“You look nice, sweetheart,” my mother said.
“You’re not going to let her go out like that, are you?” I protested as Suzie sat down at the table, depositing her “Kiss Me” handbag by her side.
“Like what?” my mother asked.
“Like that,” I said, indicating my sister’s outfit. “Her whole outfit is designed to . . .”
I trailed off, not knowing exactly how to express it.
“. . . to what?” Suzie asked.
“. . . to inflame the desire of the opposite sex.”
My sister burst out laughing. “Is that what my outfit does? Inflame your desire?”
I glared at my sister. “I’m different,” I said.
“Tell me something I don’t know.”
“If I ever have those kind of urges,” I continued, “I look at my tzitzis.” I retrieved the white fringes that hung down by the sides of my pants. “And they remind me to stay on the Derech Y’shara, the Right Path.” To me, the tzitzis were a lifeline, something to cling to when the dark cravings rose from deep within me to consume me. Then I would look at those fringes, and remember the Torah and the commandments, and try to stay afloat until the cravings passed.
My thoughts were interrupted by a tugging feeling on my shirt.
I opened my eyes to see my sister, grabbing my tzitzis, kissing them with a look of exaggerated devotion. “Oh, I’m such a saint,” she mocked. “So virtuous.”
“Hey!” I pulled my tzizsis from Suzie’s grasp, but as I did so, my chair almost toppled over. I grabbed for the table, knocking over my silverware and my sister’s handbag, which fell to the floor, strewing its contents everywhere.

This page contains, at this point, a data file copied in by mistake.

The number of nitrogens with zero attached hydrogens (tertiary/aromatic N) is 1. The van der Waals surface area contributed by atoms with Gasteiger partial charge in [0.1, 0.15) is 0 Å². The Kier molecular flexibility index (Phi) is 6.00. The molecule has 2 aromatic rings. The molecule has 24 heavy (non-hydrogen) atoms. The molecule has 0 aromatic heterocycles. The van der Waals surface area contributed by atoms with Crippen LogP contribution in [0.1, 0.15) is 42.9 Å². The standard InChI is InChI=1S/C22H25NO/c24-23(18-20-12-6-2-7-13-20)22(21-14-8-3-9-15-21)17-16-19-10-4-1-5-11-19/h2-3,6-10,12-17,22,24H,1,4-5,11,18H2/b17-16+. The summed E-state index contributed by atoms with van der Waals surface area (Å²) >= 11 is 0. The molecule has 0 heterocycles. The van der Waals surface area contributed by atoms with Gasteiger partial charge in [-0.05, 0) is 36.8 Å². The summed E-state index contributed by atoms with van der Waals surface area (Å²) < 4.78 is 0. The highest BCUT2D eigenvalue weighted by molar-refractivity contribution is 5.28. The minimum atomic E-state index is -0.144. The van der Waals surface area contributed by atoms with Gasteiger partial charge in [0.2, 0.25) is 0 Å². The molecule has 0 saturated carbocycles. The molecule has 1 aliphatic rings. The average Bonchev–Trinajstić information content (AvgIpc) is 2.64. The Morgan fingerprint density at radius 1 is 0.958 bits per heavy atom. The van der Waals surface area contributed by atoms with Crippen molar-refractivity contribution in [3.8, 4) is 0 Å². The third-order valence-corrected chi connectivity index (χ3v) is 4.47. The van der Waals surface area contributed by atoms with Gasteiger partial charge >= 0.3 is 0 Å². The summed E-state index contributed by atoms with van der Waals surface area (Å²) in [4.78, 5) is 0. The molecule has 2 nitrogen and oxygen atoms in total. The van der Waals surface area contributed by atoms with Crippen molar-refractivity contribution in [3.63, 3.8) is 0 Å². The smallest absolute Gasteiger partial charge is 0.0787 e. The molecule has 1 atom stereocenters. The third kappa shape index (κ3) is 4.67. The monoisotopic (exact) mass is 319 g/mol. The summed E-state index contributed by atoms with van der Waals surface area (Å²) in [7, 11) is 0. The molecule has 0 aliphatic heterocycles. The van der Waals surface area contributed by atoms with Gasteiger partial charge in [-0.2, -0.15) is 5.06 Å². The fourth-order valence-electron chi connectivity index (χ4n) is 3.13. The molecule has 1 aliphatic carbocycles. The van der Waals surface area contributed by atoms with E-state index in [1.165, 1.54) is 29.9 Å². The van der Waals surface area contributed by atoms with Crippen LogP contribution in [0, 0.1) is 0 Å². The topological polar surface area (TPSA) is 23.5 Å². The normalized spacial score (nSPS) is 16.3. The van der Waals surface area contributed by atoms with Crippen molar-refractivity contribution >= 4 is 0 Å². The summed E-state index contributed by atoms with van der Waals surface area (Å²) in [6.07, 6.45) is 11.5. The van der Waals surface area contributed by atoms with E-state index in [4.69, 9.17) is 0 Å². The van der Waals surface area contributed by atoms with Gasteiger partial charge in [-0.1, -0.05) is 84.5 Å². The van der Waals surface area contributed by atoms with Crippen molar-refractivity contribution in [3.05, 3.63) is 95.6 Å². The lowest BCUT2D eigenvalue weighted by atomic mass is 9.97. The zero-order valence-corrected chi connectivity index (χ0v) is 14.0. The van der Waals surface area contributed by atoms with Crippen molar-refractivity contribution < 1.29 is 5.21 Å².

“Stop this. Both of you,” my mother scolded, as I finally righted my chair. “For once, let’s have a civilized family dinner.”
My sister glowered at me, and began picking up the contents of her bag.
As she did so, I noticed a small silver wrapper lying on the floor. I could barely believe it. But there was no doubt about it. I picked it up. “What’s this?” I asked, all innocence, holding up a condom.
My sister grabbed for it, horrified. But my mother swiped it from me first. She stared at it in disbelief.
“What’s this?” Mom asked my sister.
Suzie turned crimson. “It’s nothing.”
“It most certainly is something.”
“You see,” I chimed in. “You see what happens when you let her give into her yetzer hora.”
“Jake!” my mother silenced me. She turned back to my sister. “You’re not ready for this, honey,” Mom said, her tone more concerned than angry.
“I love Bill, Mom. It feels right.”
“It’s hormones, not love,” I said.
“What the hell do you know about love?” Suzie turned on me.
“I know love.”
“What? The love of your Mishnah?”
“I love Sam.”
My mother’s attention suddenly switched from my sister to me. “You love Sam?”
Suzie looked at me with glee, clearly delighted that I had deflected Mom’s attention from her.
I looked at my mother squarely. “Yes, Mom. I love Sam. The way David loved Jonathan.”
“David who?” Mom asked.
“David, the guy who slew Goliath,” Suzie explained. Suzie loved Bible stories almost as much as she loved Greek and Roman myths. “David was best buds with Jonathan, King Saul’s son.”
I turned to my mother. “David and Jonathan had a pure love. A true love. A love that lasted a lifetime.”
I could see my mother’s mind racing as she tried to decipher what I was trying to say about myself.